Arnold Schwarzenegger was at the peak of his star power in 1987, when pretty much anything he starred in would be big at the box office. Enter one of his most famous films, Predator. Arnie leads a special forces squad deep into the jungles of the fictional Val Verde for a nefarious CIA plot, which would've been an awesome movie on its own, but it gets ratcheted up to 11 when the team is stalked by a 7-foot-tall alien monster who collects human skulls as trophies! 

The movie almost featured a showdown between Arnold and Jean-Claude Van Damme (in alien costume), but thankfully, that movie never happened, as the original costume looked like a martial arts-fighting praying mantis. Fortunately, Arnie's old pal James Cameron came to the rescue, casually suggesting to designer Stan Winston that he always wanted to see a monster with mandibles. And thus, a star was born. 

However, it was director John McTiernan and his cast that elevated this C-level premise, creating a sci-fi/horror/action hybrid that belongs in the same conversation as Aliens and The Terminator. Predator earned an 81% rating from critics, but fans loved it even more, giving it an 87% rating, plus $59 million domestically and $98 million at the box office. If you haven't seen Predator, get to the choppa!

Worst: Red Sonja is barbarically bad

Conan the Destroyers' $31 million worldwide killed any chance of seeing Arnold as Conan anytime soon, but he clearly had a soft spot for wearing loin cloths and wielding giant weapons. In 1985, Arnold starred in the unofficial conclusion to his barbarian trilogy, Red Sonja, resulting in one of the worst movies of his career — 15% from critics and 28% from audiences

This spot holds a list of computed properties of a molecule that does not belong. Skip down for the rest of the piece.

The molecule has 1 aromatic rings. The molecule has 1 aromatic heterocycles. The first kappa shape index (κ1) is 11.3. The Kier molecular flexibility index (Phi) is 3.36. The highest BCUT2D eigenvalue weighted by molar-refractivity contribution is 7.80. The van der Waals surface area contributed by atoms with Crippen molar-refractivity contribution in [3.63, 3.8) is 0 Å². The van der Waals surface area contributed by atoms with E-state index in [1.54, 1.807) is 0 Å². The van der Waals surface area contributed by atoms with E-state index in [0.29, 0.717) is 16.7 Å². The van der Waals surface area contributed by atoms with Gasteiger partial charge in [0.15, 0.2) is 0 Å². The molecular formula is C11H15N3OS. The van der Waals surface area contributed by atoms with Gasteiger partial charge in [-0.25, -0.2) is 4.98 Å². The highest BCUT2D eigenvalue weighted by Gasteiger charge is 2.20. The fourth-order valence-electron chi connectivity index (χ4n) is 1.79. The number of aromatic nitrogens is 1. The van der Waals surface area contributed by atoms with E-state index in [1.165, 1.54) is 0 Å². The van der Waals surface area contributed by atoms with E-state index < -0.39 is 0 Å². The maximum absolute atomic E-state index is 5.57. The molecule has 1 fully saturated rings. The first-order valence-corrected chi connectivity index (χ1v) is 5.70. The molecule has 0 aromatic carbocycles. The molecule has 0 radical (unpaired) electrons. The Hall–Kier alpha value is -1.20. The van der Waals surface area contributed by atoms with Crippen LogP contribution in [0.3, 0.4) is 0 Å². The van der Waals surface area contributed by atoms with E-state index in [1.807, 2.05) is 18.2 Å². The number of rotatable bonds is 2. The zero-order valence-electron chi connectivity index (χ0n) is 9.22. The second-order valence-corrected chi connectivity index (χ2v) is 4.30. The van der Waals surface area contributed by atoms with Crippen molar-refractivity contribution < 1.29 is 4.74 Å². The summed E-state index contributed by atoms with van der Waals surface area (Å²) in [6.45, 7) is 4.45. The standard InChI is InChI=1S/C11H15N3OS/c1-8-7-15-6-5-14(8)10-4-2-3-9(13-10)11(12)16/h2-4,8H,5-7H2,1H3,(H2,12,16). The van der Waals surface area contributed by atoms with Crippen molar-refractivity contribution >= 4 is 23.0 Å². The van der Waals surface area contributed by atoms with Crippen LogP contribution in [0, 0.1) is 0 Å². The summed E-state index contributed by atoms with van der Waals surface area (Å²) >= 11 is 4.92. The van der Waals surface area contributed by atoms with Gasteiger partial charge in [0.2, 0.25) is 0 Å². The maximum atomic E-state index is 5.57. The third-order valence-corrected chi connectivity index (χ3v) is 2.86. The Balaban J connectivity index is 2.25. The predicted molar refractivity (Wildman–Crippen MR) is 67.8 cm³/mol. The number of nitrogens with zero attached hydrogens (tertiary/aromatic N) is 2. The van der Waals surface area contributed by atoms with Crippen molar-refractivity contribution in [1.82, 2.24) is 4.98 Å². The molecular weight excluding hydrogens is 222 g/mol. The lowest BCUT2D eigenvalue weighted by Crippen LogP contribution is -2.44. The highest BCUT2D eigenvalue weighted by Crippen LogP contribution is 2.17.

Created for Marvel Comics in 1973, Red Sonja is partially based on Conan creator Robert E. Howard's Red Sonya, a Conan spinoff that's set in the same fictional Hyborian Age of sorcery and warriors. Arnold gets top billing, but Brigitte Nielsen is the star, making her big-screen debut as the titular Red Sonja, who with help from a warrior named Kalidor (Schwarzenegger), embarks on a quest to avenge her family's murder and take an all-powerful, sacred talisman from an evil queen. 

So yeah, movies like this either work or they don't, and this one most definitely doesn't. If you've had the misfortune of seeing it, you know that despite its wild premise, it's actually pretty boring, which is the worst thing a fantasy epic can be. Red Sonja bombed with $6.9 million worldwide, but Nielsen made up for it later that year with Rocky IV, and Arnold did the same with Commando.

Best: Pumping Iron proves Arnie's best role is himself

If you think bodybuilding is just a matter of lifting weights, Pumping Iron will slap some sense into you. Released in 1976, Pumping Iron is more than a "before they were famous" piece. It's one of the best sports documentaries, period. Pumping Iron takes a behind-the-scenes look at the Mr. Olympia bodybuilding contest, focusing on four competitors: Franco Columbu, Mike Katz, TV's future The Incredible Hulk Lou Ferrigno, and of course, Arnold Schwarzenegger, who'd already won the title multiple times before and was nearing retirement while still in his 20s.